The laminated tubing produced by bonding of the polyethylene layer to the nylon layer at 203 was taken 01f in a conventional manner so that the space defined by the die face and adjacent face portions of the layers 201 and 202 remained sealed.

Typical tubular laminates produced in the manner described had a bond strength of 10 to 100 grams as measured on flat samples 10 millimeters wide. The bond produced Without the presence of an activating gas in the annular space 7 was too weak to yield significant test results.

When ozone was formed in the oxygen by a corona discharge between the electrodes 205, 206, the bond between nylon and polyethylene became stronger than the polyethylene. Similar results were obtained when the oxygen was passed through a discharge chamber in the manner evident from FIG. 7, or when ozone produced by thermal decomposition of persulfuric acid was admixed to the oxygen stream. A bond stronger than the polyethylene layer was also formed when chlorine was fed to the space 207 through the ducts 204 and withdrawn through the ducts 204a. When the chlorine introduced through the ducts 204 was increasingly diluted with an inert gas such as nitrogen, the bond strength gradually decreased below the mechanical strength of the polyethylene layer.

The effectiveness of the treatment with chlorine appears to be due to a basic change of the polyethylene surface. When high pressure polyethylene having a specific gravity of 0.918 was extruded through both orifices 218 and 220, the specific gravity of the bonded product was 0.921.

The apparatus shown in FIG. 8 has also been used successfully for bonding two layers of thermoplastic film formations by means of styrene as described in more detail in Example 4. With a corona discharge between the electrodes 205, 206, and with an adequate flow of styrene vapor through the space 207, a bond strength higher than the strength of the polyethylene layer could readily be achieved. The laminated tubing produced had very low permeability to gases, odors, and water vapor. The product obtained without corona discharge had a good bond strength, though not as high as that obtained in the presence of the discharge.

When two layers of polyethylene were bonded in the apparatus of FIG. 8 with the aid of styrene vapors, the permeability of the tubing produced to gases and odors was only one third of the corresponding permeability of a two-layer polyethylene tube bonded by heat and pressure alone. Both products showed the excellent barrier effect against water vapor which is characteristic of polyethylene. Reduced permeability to gases and vapors is also obtained in laminates prepared on the apparatus of FIG. 8 with the aid of other polymerizable monomers such as butadiene and vinyl chloride.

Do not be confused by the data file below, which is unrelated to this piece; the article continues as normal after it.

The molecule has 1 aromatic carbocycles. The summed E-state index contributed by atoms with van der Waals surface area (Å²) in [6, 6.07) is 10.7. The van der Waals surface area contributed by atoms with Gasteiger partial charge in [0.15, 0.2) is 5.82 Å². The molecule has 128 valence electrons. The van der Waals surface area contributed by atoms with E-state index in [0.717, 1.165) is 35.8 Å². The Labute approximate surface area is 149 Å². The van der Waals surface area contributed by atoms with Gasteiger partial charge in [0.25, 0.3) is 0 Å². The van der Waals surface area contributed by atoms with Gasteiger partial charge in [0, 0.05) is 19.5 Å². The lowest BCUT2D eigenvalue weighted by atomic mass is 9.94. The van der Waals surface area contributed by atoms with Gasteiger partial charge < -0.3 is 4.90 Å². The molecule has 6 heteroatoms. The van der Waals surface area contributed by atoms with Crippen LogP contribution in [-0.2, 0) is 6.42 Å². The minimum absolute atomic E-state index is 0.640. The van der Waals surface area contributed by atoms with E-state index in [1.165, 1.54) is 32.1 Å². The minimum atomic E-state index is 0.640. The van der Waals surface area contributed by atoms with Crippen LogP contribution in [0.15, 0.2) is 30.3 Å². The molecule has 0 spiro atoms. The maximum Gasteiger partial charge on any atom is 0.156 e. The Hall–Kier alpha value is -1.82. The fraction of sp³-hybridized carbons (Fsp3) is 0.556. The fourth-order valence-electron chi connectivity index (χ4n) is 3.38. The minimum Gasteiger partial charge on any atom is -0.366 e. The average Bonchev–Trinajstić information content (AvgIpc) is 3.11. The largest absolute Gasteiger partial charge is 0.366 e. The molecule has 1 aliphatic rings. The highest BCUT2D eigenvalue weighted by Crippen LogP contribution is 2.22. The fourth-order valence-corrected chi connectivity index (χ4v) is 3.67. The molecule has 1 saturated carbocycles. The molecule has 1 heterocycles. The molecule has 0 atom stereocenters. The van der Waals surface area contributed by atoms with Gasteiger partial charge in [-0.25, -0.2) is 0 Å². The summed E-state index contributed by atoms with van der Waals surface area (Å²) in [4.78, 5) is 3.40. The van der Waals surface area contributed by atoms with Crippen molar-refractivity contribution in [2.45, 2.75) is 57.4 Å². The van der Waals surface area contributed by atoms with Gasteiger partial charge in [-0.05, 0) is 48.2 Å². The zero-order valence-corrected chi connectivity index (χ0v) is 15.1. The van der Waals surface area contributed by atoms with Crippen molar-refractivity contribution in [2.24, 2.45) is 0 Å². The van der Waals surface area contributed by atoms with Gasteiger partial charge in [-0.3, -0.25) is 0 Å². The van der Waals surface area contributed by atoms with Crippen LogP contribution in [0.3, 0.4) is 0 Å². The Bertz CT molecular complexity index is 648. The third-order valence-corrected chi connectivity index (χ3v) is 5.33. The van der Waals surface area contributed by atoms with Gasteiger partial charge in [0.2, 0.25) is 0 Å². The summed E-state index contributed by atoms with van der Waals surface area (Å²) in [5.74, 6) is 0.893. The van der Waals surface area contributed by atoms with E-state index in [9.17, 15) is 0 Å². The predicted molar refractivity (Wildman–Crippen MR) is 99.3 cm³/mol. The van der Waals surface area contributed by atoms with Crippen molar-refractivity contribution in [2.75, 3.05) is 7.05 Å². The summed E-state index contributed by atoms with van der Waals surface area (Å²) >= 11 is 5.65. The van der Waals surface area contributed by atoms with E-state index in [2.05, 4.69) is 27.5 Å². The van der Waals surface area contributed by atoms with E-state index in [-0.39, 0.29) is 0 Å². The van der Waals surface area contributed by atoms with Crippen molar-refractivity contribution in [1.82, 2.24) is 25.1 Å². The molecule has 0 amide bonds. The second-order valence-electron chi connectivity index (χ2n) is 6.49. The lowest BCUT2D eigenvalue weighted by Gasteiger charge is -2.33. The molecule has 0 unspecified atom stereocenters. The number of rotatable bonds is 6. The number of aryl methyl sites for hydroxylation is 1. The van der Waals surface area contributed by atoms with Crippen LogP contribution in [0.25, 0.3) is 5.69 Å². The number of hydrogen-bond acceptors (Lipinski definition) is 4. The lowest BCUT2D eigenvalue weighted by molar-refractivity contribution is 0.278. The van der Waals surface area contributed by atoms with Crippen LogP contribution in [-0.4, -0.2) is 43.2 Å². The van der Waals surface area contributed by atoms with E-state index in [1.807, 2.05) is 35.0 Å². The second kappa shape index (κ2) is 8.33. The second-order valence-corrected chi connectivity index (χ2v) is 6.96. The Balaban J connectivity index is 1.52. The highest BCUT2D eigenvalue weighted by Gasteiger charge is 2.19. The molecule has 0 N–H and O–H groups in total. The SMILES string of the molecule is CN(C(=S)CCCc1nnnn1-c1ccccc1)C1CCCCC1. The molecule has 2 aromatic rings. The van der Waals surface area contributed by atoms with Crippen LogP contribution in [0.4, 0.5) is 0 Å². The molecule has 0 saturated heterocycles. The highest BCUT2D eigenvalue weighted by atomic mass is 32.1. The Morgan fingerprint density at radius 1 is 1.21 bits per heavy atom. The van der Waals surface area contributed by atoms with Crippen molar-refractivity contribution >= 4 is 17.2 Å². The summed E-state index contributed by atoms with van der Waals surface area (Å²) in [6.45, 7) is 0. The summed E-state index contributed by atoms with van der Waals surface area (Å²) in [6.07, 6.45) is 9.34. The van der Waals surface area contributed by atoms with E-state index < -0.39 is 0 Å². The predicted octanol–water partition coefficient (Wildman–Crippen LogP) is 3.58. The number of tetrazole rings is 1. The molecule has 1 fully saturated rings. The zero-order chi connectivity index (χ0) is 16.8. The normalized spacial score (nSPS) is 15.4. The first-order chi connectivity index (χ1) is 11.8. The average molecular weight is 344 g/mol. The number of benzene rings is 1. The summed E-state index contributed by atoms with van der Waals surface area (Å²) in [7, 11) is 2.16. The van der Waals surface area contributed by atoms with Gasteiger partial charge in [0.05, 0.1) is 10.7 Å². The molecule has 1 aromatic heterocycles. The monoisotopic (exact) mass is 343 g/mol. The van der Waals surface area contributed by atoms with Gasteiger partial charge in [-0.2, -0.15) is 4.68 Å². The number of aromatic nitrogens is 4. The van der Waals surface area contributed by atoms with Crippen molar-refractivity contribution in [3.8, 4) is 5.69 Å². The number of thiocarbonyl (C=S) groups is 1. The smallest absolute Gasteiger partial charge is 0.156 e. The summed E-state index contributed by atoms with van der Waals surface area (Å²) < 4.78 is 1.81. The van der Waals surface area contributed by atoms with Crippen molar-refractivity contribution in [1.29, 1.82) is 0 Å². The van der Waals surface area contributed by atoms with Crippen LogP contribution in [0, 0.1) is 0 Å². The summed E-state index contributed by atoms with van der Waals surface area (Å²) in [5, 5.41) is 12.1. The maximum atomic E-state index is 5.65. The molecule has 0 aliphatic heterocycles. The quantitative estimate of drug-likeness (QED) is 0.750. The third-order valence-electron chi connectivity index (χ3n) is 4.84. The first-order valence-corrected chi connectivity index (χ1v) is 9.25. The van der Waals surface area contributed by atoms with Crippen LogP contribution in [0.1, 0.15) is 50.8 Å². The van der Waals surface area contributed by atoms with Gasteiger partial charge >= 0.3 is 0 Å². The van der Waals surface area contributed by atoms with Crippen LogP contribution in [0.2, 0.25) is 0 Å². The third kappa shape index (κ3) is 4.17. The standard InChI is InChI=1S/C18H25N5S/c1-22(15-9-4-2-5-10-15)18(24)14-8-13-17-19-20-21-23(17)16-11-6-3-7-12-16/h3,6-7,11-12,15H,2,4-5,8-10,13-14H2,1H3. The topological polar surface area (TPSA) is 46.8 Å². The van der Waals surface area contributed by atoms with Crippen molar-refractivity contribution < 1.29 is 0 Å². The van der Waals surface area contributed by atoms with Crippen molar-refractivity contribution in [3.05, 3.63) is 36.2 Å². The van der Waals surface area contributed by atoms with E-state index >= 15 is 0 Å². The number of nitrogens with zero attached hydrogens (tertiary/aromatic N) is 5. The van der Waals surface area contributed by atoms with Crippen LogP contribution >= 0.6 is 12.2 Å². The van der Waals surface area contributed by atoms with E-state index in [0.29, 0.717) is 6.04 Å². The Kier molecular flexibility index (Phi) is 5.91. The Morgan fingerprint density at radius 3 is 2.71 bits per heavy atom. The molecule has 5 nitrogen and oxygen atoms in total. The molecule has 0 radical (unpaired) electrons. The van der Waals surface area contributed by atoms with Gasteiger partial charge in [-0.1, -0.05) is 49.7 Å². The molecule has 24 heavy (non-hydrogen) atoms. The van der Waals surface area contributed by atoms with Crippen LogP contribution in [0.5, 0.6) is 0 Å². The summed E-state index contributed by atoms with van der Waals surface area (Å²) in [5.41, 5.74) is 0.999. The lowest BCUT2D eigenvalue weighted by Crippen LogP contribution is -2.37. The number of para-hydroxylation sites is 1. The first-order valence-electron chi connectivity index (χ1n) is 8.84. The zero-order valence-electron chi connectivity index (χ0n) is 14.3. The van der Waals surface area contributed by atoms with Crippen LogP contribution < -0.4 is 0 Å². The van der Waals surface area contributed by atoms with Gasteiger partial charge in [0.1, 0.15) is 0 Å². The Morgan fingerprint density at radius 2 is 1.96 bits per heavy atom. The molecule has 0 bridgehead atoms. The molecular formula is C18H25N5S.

It has been found that bond strength is enhanced by cooling the film formations after activation and prior to contact being established between the film surfaces to be bonded. Such cooling is provided by the air blasts from the tubes 86, 88 in FIG. 1, and by streams of cooling air directed as indicated by the arrow A in FIG. 8. Cooling is believed to prevent air from being trapped between the bonded layers.

Chlorine may be replaced as an activating gas by the other halogens in gaseous or vapor form. Iodine, bromine, and fluorine produced substantially the same improvement in bond strength as chlorine. Laminates of nylon and polyethylene bonded by means of fluorine have exceptionally low permeability to gases, oils, and odors.

Other activating gases which have been found to permit bonding of polyethylene to nylon and other thermoplastics not readily heat bonded to polyethylene, and to improve the permeability characteristics of a laminate produced from two layers of polyethylene include the oxides of sulfur, of nitrogen, and of the halogens, also boron trifluoride and sulfuryl chloride. Because of its relative mild corrosion effects, chlorine is preferred to fluorine where the superior permeability properties due to fluorine are not essential.

Improved bonds between polyethylene and thermoplastic sheet materials other than nylon can be produced by the method of the invention, and polyvinyl chloride, polystyrene, and polyurethane are typical of such other materials. The amounts of ozone, chlorine, or other activating gases required for obtaining the improved bonds are extremely small in some instances.